Questions poem

The Unanswerable Questions of a Preschooler

Everyone knows about, or has experienced the phenomena that is the barrage of “Why?” questions a child would ask. I have gone through it myself. It was a phase I quite enjoyed. Lewis is nearly four so I have been honing my technique for some time. Why does the sun shine? (To keep us warm). Why are carrots red? (So they look tasty to eat).

Some questions were admittedly more taxing than others. Why have you got a baby in your belly? (So you can have someone to play with). Why did the flowers die? (They couldn’t get any water from the ground after we picked them). Why is the carpet soft? (So you don’t hurt yourself when you fall).

Throughout them all I strived to tell Lewis the truth, or at least a version of it. This is my chance to educate Lewis. These early years where I have been his main care giver have been my opportunity to shape the way his mind works. I want him to be curious and learn about the world. I want him to know the reasons behind the rules I set and not give the dreaded “because I said so”, as a standard response.

However lately my job has become more difficult. “Why” is becoming replaced by “How”. The difficulty arises because I’m don’t think I’m smart enough to answer his questions. At least not in the way a three year old can relate to.
Here is an example of a recent conversation we had:

Lewis: “Look Mummy. There is a volcano!”

Me: “It’s not a volcano, it’s just a mountain.”

Lewis: “But it has a round bit at the top. I think there must be lava going to come out the top of that volcano.”
Where on earth did he learn about volcano’s? That pre-school has a lot to answer for!

Me: “Maybe it used to be a volcano, but there is no lava in it now, so it is just a mountain.”

Lewis: “How does the lava come out the top of a volcano?”

Emmm…. G.C.S.E. geography test here… the earth is made of plates. The plates move. The lava comes up through the cracks.

Me: “It gets pushed up from the ground.”

Lewis: “How does the ground push it up?.”

Emmm… is it the pressure from the plates, or some kind of anti gravity, Newton’s, centri-frugal force field type thingy????

Me: “It’s like magic!”

What a rubbish answer! I mean really! I know this is only a simple example but it is happening more and more often.

Of course I do tell him little fibs about flying reindeer and Easter Bunnies that live in New Zealand, ( I have no idea where the Easter Bunny is supposed to live!), but that’s different. That, to me, is a child’s right of passage into adulthood. To believe in magic and folklore and be whisked away to a reality which doesn’t exist. Goodness knows, true reality will strike soon enough! Though I abused it. Volcano’s aren’t magical in that sense. Of course there is a logical explanation as to why and how they work. I just can’t remember exactly what it is, and even if I did how would I explain it to a three year old!

I just had this idea in my head that I would always strive to be honest  and truthful, and answer his questions the best I could, in a way he could understand. When he has to do GCSE geography he probably won’t give two toots how the lava comes out of a volcano, so if I can  teach him the basics while he is interested, that will hopefully make things easier.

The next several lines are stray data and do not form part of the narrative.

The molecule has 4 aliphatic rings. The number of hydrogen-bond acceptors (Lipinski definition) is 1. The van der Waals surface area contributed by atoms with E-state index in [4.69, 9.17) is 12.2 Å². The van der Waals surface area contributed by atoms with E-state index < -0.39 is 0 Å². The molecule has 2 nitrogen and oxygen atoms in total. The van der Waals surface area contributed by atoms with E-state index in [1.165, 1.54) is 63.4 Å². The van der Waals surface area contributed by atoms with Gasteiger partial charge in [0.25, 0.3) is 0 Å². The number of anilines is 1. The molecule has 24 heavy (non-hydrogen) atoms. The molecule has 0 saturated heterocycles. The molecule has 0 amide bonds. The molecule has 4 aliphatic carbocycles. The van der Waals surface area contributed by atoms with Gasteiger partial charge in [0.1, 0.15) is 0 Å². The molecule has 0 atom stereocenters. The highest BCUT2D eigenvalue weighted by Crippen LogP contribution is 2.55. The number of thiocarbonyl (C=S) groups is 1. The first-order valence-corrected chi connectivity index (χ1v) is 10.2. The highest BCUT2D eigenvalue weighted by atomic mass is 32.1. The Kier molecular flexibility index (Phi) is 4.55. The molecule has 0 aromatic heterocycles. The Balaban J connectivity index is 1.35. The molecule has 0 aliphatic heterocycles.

Maybe my ideal is wrong. After all, if he isn’t old enough to understand a concept, why should I try to explain it. It would likely lead to a whole barrage of other questions which I would find unanswerable.

In the meantime, I am afraid I have had to throw in the towel. I frequently respond with “I don’t know sweetheart”, and as an honest answer, that simple fact in itself may be at the root of my feelings of discomfort.

My little boy is growing up. He wants to know things about how the world works, and I don’t know the answer. Perhaps this is a sign that he is indeed ready to start school in September (another fact which doesn’t sit easily with me). There is a benefit to school though. When the questions are too difficult for me I can pass the buck. “Ask your teacher sweetheart”, may become my phrase of choice. Failing that, I may have to go back to school myself!

Questions poem

How do you handle questions that you can’t answer? Tips gratefully received!

 

 

 

10 thoughts on “The Unanswerable Questions of a Preschooler

  1. Pingback: Mummy Bear’s Shout Out 3 | mummybearsblog

  2. ~Merlinda~ (@pixiedusk)

    My preschooler started asking me this. There are really hard ones that I dont want to make a mistake answering wrongly. But the bad thing is why cuz they never end =P Thanks for sharing your experience on this! Its really taxing for me lately and I got some points from your post =) #sharewithme

    Reply
  3. MummyBear'sBlog

    What a brilliant post – it rings true with me in every sense! We also try so hard to give an honest but simple answer but when it gets to ‘how?’ it really does get harder doesn’t it?! I also find myself wondering where our bear has learnt about this and that (pre-school, childminder, friends,
    CBeebies!) As for the tips, I’m not sure I’ve got any to be honest…

    Reply
  4. Jenny

    Hahah I love this. You have way better answers than I ever do. I wasn’t very into science so I think your answer is AMAZING!!! Go you. lol I love the why but haven’t reached the how yet thankfully. Thank you so much for linking up to Share With Me Week 11. I love your posts. So funny and so true!!! I can relate. hahaha #sharewithme

    Reply
  5. Mumaleary

    As a former geography teacher I think you went for a perfectly acceptable answer! How magic is it that the solid ground beneath our feet is moving all the time- when he asks why you said magic in a few years time give him that! Or take him to the science museum!
    We are getting loads of whys but nothing unmanageable yet….

    Reply

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